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Stock Replenishment and Shipment Scheduling for Vendor-Managed Inventory Systems

Author

Listed:
  • Sila Çetinkaya

    () (Industrial Engineering Department, Texas A...M University, College Station, Texas 77843-3131)

  • Chung-Yee Lee

    () (Industrial Engineering Department, Texas A...M University, College Station, Texas 77843-3131)

Abstract

Vendor-managed inventory (VMI) is a supply-chain initiative where the supplier is authorized to manage inventories of agreed-upon stock-keeping units at retail locations. The benefits of VMI are well recognized by successful retail businesses such as Wal-Mart. In VMI, distortion of demand information (known as bullwhip effect) transferred from the downstream supply-chain member (e.g., retailer) to the upstream member (e.g., supplier) is minimized, stockout situations are less frequent, and inventory-carrying costs are reduced. Furthermore, a VMI supplier has the liberty of controlling the downstream resupply decisions rather than filling orders as they are placed. Thus, the approach offers a framework for synchronizing inventory and transportation decisions. In this paper, we present an analytical model for coordinating inventory and transportation decisions in VMI systems. Although the coordination of inventory and transportation has been addressed in the literature, our particular problem has not been explored previously. Specifically, we consider a vendor realizing a sequence of random demands from a group of retailers located in a given geographical region. Ideally, these demands should be shipped immediately. However, the vendor has the autonomy of holding small orders until an agreeable dispatch time with the expectation that an economical consolidated dispatch quantity accumulates. As a result, the actual inventory requirements at the vendor are partly dictated by the parameters of the shipment-release policy in use. We compute the optimum replenishment quantity and dispatch frequency simultaneously. We develop a renewaltheoretic model for the case of Poisson demands, and present analytical results.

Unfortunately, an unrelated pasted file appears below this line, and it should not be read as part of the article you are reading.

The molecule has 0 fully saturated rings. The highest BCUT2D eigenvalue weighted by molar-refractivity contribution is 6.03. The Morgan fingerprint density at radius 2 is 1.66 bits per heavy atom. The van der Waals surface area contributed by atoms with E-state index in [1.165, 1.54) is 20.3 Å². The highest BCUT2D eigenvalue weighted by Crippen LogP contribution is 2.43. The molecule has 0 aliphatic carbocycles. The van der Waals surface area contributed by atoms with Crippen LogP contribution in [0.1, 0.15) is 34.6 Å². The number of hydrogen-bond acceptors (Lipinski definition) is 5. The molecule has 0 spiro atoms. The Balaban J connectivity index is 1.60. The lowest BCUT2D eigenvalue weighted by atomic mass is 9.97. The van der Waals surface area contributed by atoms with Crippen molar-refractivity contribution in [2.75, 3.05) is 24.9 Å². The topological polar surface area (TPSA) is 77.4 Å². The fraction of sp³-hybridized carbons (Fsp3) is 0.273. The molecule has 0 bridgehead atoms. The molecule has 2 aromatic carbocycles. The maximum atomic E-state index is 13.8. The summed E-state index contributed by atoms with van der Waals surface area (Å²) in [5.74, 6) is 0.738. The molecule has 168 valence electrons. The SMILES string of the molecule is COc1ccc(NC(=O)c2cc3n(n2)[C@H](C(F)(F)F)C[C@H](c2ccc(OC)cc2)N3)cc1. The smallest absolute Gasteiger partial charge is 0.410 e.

Suggested Citation

  • Sila Çetinkaya & Chung-Yee Lee, 2000. "Stock Replenishment and Shipment Scheduling for Vendor-Managed Inventory Systems," Management Science, INFORMS, vol. 46(2), pages 217-232, February.
  • Handle: RePEc:inm:ormnsc:v:46:y:2000:i:2:p:217-232
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    File URL: http://dx.doi.org/10.1287/mnsc.46.2.217.11923
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    References listed on IDEAS

    as
    1. Bourland, Karla E. & Powell, Stephen G. & Pyke, David F., 1996. "Exploiting timely demand information to reduce inventories," European Journal of Operational Research, Elsevier, vol. 92(2), pages 239-253, July.
    2. Mordechai Henig & Yigal Gerchak & Ricardo Ernst & David F. Pyke, 1997. "An Inventory Model Embedded in Designing a Supply Contract," Management Science, INFORMS, vol. 43(2), pages 184-189, February.
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